Many of these technologies are in the early stage of development and there is still a lot of uncertainty around them. But if they succeed in entering into the market, we will see digitally enabled-technologies managing to break into those highly regulated areas that I mentioned earlier. The ones that been so difficult to enter until now. 

If we get it right we will finally see technology having a fundamental impact in areas that count for substantial segments of our GDP. We will see the increased diffusion of these innovations and the resulting uplift in productivity across the economy.

So I argued that we have some grounds for optimism. How should our policies make this more optimistic scenario a reality?

I will highlight some of the most important ones.

We can group our policy initiatives into three main groups. These are the three drivers we see are needed to accelerate the third wave:

The first group of policies we are developing are captured by the term “embracing uncertainty”.

Here our key initiative is the major reform we are doing in our funding instruments for innovation. We call it the European Innovation Council as a tribute to the great programme we have for frontier science, which is the European Research Council.

Today, we organise all of funding for innovation in predefined calls for proposals. One for energy, one for transport, one for digital. This makes zero sense in a world where the most interesting disruptive innovations happen at the intersection of disciplines and sectors.

So in a pilot phase of a European Innovation Council later this year, we will launch a call to support innovations by SMEs with no predefined topics. This is about breaking the silos in the way we attribute funding. Giving freedom to innovators to follow their own ideas. And providing society with more options to insure against uncertainty.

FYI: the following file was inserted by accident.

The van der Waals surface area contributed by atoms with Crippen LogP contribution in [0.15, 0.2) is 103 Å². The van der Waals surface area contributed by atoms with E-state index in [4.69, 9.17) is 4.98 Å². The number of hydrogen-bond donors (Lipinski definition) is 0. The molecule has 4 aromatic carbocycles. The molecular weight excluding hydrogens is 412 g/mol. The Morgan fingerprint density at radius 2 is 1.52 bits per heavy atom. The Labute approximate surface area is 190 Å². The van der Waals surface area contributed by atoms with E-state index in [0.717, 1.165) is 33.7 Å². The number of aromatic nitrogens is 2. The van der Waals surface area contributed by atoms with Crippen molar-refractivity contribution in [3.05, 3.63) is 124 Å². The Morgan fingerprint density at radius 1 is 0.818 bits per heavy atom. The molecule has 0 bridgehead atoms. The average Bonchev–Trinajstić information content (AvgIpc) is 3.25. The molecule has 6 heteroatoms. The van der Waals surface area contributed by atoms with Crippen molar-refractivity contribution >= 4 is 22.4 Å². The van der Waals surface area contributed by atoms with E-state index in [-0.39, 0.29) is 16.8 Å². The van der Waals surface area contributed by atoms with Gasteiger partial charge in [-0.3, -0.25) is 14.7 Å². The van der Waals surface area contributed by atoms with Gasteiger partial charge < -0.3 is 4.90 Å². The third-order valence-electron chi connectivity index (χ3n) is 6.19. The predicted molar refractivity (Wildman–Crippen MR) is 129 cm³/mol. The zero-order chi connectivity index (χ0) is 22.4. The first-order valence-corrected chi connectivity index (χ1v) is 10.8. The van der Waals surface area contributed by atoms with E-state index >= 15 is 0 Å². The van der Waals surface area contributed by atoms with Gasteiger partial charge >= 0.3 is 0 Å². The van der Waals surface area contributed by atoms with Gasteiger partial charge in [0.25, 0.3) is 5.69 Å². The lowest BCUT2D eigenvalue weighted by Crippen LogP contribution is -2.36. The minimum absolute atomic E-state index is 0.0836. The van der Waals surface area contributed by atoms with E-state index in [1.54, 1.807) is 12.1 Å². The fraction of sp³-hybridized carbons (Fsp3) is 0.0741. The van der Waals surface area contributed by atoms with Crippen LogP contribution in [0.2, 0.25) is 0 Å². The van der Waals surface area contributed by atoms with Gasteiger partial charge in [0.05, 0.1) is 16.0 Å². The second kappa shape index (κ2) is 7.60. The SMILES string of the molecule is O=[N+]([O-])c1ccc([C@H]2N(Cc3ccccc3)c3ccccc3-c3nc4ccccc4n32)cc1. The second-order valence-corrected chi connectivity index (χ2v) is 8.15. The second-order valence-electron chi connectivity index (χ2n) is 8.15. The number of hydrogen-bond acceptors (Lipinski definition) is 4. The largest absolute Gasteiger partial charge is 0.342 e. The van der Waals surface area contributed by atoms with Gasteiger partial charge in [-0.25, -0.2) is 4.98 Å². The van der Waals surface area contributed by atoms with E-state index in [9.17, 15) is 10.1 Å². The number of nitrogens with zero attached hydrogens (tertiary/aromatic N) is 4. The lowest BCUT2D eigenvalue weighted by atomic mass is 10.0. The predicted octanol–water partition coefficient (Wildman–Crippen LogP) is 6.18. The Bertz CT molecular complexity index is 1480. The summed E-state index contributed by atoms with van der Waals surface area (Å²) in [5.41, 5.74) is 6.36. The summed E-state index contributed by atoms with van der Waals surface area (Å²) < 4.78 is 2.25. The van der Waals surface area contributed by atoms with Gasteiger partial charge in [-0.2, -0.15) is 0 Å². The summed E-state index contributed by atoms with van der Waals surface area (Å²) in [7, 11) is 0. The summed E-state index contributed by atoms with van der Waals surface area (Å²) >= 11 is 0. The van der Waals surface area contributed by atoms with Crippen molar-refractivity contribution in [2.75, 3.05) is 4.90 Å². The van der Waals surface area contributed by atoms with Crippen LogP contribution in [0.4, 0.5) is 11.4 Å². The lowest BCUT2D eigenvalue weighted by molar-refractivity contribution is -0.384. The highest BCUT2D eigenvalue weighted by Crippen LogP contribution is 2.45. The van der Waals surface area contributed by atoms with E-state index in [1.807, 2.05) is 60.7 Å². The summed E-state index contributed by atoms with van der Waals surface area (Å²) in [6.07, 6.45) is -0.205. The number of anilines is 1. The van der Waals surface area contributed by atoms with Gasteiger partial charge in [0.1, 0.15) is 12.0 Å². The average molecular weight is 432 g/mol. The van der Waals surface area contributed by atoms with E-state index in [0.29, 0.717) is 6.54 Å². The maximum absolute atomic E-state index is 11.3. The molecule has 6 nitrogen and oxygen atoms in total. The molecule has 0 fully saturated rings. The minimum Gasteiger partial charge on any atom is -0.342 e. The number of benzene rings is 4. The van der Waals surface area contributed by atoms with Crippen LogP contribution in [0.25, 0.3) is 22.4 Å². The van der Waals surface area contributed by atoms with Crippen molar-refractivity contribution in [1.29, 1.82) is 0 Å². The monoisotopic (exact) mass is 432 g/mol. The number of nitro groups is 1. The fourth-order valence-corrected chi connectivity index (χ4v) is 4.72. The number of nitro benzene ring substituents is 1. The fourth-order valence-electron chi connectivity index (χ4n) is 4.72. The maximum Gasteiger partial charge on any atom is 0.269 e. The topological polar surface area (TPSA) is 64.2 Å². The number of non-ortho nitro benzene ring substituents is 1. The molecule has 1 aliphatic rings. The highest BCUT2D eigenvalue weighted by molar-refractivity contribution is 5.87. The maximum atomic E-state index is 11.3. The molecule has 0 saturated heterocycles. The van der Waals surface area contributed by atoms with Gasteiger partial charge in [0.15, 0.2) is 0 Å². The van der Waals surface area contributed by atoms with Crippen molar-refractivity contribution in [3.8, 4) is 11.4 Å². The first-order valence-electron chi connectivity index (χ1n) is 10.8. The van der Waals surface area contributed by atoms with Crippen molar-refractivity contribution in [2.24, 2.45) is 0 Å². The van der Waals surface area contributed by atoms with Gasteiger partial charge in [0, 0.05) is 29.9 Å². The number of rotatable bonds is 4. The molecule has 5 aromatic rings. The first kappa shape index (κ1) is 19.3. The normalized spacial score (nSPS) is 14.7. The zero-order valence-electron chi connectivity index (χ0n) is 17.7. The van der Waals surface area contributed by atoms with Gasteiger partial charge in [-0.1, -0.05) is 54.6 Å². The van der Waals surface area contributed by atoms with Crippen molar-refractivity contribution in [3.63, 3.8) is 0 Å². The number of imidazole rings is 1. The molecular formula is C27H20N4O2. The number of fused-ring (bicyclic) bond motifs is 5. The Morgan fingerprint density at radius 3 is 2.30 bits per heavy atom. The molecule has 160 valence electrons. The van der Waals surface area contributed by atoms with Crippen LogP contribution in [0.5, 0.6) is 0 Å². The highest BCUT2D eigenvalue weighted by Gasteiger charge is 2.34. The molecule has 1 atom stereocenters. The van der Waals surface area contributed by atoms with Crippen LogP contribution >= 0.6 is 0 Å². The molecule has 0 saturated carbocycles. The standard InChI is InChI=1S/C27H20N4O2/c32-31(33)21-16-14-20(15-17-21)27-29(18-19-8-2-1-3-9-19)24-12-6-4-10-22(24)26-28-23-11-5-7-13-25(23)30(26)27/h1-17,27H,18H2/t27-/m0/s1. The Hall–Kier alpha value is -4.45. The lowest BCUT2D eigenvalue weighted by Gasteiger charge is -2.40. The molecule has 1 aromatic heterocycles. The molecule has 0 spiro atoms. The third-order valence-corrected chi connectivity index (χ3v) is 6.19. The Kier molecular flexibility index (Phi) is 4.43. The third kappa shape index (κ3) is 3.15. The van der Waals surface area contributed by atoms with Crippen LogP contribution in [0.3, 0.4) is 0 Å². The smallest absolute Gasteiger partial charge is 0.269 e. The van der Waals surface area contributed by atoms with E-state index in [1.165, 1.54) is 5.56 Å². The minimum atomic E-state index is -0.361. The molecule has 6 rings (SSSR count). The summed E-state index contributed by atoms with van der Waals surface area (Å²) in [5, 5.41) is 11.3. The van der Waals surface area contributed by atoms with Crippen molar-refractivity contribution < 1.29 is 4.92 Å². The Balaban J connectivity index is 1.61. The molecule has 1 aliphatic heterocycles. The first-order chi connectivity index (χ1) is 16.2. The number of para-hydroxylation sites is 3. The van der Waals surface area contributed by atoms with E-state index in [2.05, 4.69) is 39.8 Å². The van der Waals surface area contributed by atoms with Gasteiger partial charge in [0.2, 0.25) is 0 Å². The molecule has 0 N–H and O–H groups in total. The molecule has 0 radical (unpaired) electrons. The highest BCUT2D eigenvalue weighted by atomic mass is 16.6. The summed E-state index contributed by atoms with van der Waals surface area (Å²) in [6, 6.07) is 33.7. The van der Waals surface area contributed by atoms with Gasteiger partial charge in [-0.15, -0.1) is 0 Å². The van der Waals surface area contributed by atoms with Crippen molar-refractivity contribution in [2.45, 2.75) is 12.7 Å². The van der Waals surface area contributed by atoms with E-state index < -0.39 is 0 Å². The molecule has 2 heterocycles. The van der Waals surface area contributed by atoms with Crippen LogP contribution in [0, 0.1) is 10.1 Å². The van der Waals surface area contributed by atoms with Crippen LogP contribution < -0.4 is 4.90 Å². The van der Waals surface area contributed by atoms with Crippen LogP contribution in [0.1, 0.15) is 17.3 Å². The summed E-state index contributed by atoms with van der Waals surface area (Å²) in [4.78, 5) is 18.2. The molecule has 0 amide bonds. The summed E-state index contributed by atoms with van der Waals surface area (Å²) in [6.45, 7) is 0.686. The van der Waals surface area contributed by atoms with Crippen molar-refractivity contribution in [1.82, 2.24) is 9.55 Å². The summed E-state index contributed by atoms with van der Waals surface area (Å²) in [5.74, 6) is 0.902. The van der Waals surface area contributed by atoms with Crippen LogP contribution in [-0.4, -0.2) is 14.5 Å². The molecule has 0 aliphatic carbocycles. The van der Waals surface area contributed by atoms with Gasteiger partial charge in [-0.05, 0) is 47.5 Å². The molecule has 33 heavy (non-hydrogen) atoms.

And we will introduce many other reforms that will increase our tolerance for risk. These will hopefully embrace more interesting disruptive innovations that today are significantly under-funded by our financial and capital markets.

The second group of policies are branded as “science for innovation”. This is about tearing down the walls between science and innovation.

If we accept that the emerging wave of innovation has a strong scientific component – and because we fund both worlds under Horizon 2020 – then we have an obligation to build better bridges between them.

For example, we are mandating all of the research projects we fund to open up the results and –where possible – the datasets they generate. Free to access, to use and to combine in new ways.   

And we have some public private partnerships where we promote strong links between universities, research and technology organisations and industry. But much more needs to be done.